Midterm Meta-Post

After having reread the three main blog posts I have written for this semester, I realized my argument structure has improved a bit each post. That is not to say, however, that there aren’t flaws in my arguments or that questions haven’t arisen from what I’ve laid forth. For example, in my first blog post about The Taming of the Shrew there are certain points that could have (along with some misspellings or phrases) been simplified. There were also points that could have been expanded on or explored, such as the statement of Sly’s humiliation in the first paragraph. Looking back, I feel as though I should have also considered that despite it being humiliating, it also wasn’t because Sly himself didn’t know that it all truly happened. He simply awoke lost and confused, therefore assuming it was just a wonderful dream he had. The emotions that I considered about how he was then left worse off because of tasting a better life are still accurate (in my opinion) because despite the assumption being that it was all a dream, it left him with the same feeling as if he had known it had happened: he wanted it back.

            Another example of how an argument could have been expanded would be that of my second blog post for Romeo and Juliet. At the end of the second paragraph, “Shakespeare is showing the beginning stages of what could be love, one day.  He uses Romeo and Juliet as pieces in the example of how young love is quite fickle and moves so easily to what best suits the hormonal desires”, there could have been more exploration or an extension of this notion. The exploration could have been in relation to how the passion of such a young age is hormonal but all the same can be the passion, the fire, of love beginning. Despite it being adolescent-hormone driven, even a lust like this could turn into something more. Love has to start somewhere. And attraction is one of the common grounds that tends to be found.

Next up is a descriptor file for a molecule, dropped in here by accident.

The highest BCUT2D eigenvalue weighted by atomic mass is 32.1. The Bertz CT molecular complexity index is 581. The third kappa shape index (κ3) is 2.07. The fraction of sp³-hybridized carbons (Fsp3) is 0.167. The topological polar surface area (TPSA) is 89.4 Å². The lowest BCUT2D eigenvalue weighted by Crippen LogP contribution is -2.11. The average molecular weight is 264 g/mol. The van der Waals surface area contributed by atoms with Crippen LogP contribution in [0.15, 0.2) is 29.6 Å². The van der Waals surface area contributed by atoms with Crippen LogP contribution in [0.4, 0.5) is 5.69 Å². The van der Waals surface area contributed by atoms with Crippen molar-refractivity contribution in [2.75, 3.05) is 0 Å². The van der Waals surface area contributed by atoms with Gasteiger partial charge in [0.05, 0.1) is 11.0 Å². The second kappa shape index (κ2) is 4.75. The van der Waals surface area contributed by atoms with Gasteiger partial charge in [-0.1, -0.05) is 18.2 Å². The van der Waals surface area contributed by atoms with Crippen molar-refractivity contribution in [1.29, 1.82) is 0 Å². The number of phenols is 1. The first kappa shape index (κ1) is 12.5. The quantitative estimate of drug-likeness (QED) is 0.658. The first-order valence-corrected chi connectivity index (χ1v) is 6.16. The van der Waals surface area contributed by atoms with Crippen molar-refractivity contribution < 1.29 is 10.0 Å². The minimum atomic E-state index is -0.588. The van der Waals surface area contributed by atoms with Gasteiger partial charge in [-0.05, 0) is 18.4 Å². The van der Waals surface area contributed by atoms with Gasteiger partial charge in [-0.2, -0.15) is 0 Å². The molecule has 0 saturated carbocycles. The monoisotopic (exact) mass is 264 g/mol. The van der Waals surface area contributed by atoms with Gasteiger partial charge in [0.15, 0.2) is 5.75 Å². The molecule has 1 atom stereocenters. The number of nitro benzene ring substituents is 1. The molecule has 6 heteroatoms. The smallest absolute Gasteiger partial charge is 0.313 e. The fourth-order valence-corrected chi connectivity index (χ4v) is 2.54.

These are some ideas that had sprung to my attention as I reread these posts. I did find that, at times, while my thoughts/arguments could have been explored more, my conclusions seem to wrap up quite decently and bring the entire piece to it’s point and therefore end. I also think that these are the parts I look forward to most in the weekly blogs. Being able to make my argument and then tie it up with a bow. I feel like I had to work to realize that not every avenue of an argument could be explored and kept general; I had to choose which direction I wanted to pursue and stick to it as best I could. The desire to say, “well, I could also see how it can be viewed as…” or “it makes sense that the flipside can be…” was pretty strong at times. But the point of an argument is to choose your path and justify your opinion as much as possible with the evidence you have, not go every which way trying to please every single person’s opinion.   So, I like that I know I won’t please everyone, but I still try to show them why I think a certain way about a play and at least make them understand why I think that way.

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